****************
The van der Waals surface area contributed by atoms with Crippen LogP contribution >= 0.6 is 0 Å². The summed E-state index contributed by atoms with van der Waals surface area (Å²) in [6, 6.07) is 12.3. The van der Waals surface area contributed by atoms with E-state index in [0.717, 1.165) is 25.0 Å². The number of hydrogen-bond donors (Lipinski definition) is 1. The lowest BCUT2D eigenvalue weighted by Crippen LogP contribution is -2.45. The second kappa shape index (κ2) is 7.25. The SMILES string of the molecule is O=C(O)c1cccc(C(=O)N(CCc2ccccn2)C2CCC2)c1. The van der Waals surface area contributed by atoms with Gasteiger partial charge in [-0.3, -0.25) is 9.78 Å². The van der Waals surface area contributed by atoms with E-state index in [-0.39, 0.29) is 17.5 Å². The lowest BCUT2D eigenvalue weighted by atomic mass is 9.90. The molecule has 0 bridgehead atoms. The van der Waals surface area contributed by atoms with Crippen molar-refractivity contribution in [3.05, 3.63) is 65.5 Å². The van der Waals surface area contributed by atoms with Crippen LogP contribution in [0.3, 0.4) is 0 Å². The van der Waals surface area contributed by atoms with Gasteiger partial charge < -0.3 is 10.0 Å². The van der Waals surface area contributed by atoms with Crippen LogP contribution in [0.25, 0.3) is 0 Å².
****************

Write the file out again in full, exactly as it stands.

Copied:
The van der Waals surface area contributed by atoms with Crippen LogP contribution >= 0.6 is 0 Å². The summed E-state index contributed by atoms with van der Waals surface area (Å²) in [6, 6.07) is 12.3. The van der Waals surface area contributed by atoms with E-state index in [0.717, 1.165) is 25.0 Å². The number of hydrogen-bond donors (Lipinski definition) is 1. The lowest BCUT2D eigenvalue weighted by Crippen LogP contribution is -2.45. The second kappa shape index (κ2) is 7.25. The SMILES string of the molecule is O=C(O)c1cccc(C(=O)N(CCc2ccccn2)C2CCC2)c1. The van der Waals surface area contributed by atoms with Gasteiger partial charge in [-0.3, -0.25) is 9.78 Å². The van der Waals surface area contributed by atoms with E-state index in [-0.39, 0.29) is 17.5 Å². The lowest BCUT2D eigenvalue weighted by atomic mass is 9.90. The molecule has 0 bridgehead atoms. The van der Waals surface area contributed by atoms with Crippen molar-refractivity contribution in [3.05, 3.63) is 65.5 Å². The van der Waals surface area contributed by atoms with Crippen LogP contribution in [0.3, 0.4) is 0 Å². The van der Waals surface area contributed by atoms with Gasteiger partial charge < -0.3 is 10.0 Å². The van der Waals surface area contributed by atoms with Crippen LogP contribution in [0.25, 0.3) is 0 Å².